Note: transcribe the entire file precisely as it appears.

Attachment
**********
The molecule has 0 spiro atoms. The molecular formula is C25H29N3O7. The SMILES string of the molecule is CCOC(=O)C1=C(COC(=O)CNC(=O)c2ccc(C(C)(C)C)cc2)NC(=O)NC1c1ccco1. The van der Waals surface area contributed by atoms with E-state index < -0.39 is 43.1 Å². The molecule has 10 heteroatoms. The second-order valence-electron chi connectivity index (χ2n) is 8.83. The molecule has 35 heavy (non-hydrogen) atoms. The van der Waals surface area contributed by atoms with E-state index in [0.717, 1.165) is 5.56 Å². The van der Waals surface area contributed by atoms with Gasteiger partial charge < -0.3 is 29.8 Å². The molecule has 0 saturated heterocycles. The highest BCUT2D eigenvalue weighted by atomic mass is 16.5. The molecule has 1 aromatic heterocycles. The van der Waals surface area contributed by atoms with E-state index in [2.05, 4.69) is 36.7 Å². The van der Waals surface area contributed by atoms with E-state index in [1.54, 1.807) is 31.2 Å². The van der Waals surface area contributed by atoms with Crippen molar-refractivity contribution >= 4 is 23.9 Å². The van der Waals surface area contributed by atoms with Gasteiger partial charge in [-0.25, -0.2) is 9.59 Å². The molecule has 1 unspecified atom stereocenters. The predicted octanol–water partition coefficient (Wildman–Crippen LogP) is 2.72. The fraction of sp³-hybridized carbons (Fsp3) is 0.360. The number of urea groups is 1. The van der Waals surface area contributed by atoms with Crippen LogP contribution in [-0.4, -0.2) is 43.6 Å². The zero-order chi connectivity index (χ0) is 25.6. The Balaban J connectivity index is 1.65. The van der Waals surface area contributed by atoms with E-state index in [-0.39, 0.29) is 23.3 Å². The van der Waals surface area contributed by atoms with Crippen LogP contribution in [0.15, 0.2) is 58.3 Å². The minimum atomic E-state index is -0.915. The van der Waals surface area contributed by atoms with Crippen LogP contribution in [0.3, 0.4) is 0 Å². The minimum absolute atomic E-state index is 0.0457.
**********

The molecule has 0 spiro atoms. The molecular formula is C25H29N3O7. The SMILES string of the molecule is CCOC(=O)C1=C(COC(=O)CNC(=O)c2ccc(C(C)(C)C)cc2)NC(=O)NC1c1ccco1. The van der Waals surface area contributed by atoms with E-state index < -0.39 is 43.1 Å². The molecule has 10 heteroatoms. The second-order valence-electron chi connectivity index (χ2n) is 8.83. The molecule has 35 heavy (non-hydrogen) atoms. The van der Waals surface area contributed by atoms with E-state index in [0.717, 1.165) is 5.56 Å². The van der Waals surface area contributed by atoms with Gasteiger partial charge < -0.3 is 29.8 Å². The molecule has 0 saturated heterocycles. The highest BCUT2D eigenvalue weighted by atomic mass is 16.5. The molecule has 1 aromatic heterocycles. The van der Waals surface area contributed by atoms with E-state index in [2.05, 4.69) is 36.7 Å². The van der Waals surface area contributed by atoms with E-state index in [1.54, 1.807) is 31.2 Å². The van der Waals surface area contributed by atoms with Crippen molar-refractivity contribution >= 4 is 23.9 Å². The van der Waals surface area contributed by atoms with Gasteiger partial charge in [-0.25, -0.2) is 9.59 Å². The molecule has 1 unspecified atom stereocenters. The predicted octanol–water partition coefficient (Wildman–Crippen LogP) is 2.72. The fraction of sp³-hybridized carbons (Fsp3) is 0.360. The number of urea groups is 1. The van der Waals surface area contributed by atoms with Crippen LogP contribution in [-0.4, -0.2) is 43.6 Å². The zero-order chi connectivity index (χ0) is 25.6. The Balaban J connectivity index is 1.65. The van der Waals surface area contributed by atoms with E-state index in [-0.39, 0.29) is 23.3 Å². The van der Waals surface area contributed by atoms with Crippen LogP contribution in [0.15, 0.2) is 58.3 Å². The minimum atomic E-state index is -0.915. The van der Waals surface area contributed by atoms with Crippen LogP contribution in [0.3, 0.4) is 0 Å². The minimum absolute atomic E-state index is 0.0457.